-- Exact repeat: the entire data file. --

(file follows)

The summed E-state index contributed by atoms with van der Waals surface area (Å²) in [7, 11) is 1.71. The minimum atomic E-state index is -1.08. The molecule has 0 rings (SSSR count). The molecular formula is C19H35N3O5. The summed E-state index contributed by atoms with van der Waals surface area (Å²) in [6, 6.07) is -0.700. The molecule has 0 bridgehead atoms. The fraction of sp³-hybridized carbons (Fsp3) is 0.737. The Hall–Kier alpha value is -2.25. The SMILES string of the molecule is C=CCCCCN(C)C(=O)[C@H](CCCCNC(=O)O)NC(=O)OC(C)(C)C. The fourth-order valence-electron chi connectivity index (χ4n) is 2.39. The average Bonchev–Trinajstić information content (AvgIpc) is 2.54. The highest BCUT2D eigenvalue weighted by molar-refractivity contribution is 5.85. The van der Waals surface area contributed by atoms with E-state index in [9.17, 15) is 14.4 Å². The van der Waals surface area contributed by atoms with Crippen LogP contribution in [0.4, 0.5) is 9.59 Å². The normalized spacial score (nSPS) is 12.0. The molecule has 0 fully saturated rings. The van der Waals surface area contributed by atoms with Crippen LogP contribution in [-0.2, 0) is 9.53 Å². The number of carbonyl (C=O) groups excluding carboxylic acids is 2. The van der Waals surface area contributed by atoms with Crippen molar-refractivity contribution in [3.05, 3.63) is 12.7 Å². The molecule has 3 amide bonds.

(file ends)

The summed E-state index contributed by atoms with van der Waals surface area (Å²) in [7, 11) is 1.71. The minimum atomic E-state index is -1.08. The molecule has 0 rings (SSSR count). The molecular formula is C19H35N3O5. The summed E-state index contributed by atoms with van der Waals surface area (Å²) in [6, 6.07) is -0.700. The molecule has 0 bridgehead atoms. The fraction of sp³-hybridized carbons (Fsp3) is 0.737. The Hall–Kier alpha value is -2.25. The SMILES string of the molecule is C=CCCCCN(C)C(=O)[C@H](CCCCNC(=O)O)NC(=O)OC(C)(C)C. The fourth-order valence-electron chi connectivity index (χ4n) is 2.39. The average Bonchev–Trinajstić information content (AvgIpc) is 2.54. The highest BCUT2D eigenvalue weighted by molar-refractivity contribution is 5.85. The van der Waals surface area contributed by atoms with E-state index in [9.17, 15) is 14.4 Å². The van der Waals surface area contributed by atoms with Crippen LogP contribution in [0.4, 0.5) is 9.59 Å². The normalized spacial score (nSPS) is 12.0. The molecule has 0 fully saturated rings. The van der Waals surface area contributed by atoms with Crippen LogP contribution in [-0.2, 0) is 9.53 Å². The number of carbonyl (C=O) groups excluding carboxylic acids is 2. The van der Waals surface area contributed by atoms with Crippen molar-refractivity contribution in [3.05, 3.63) is 12.7 Å². The molecule has 3 amide bonds.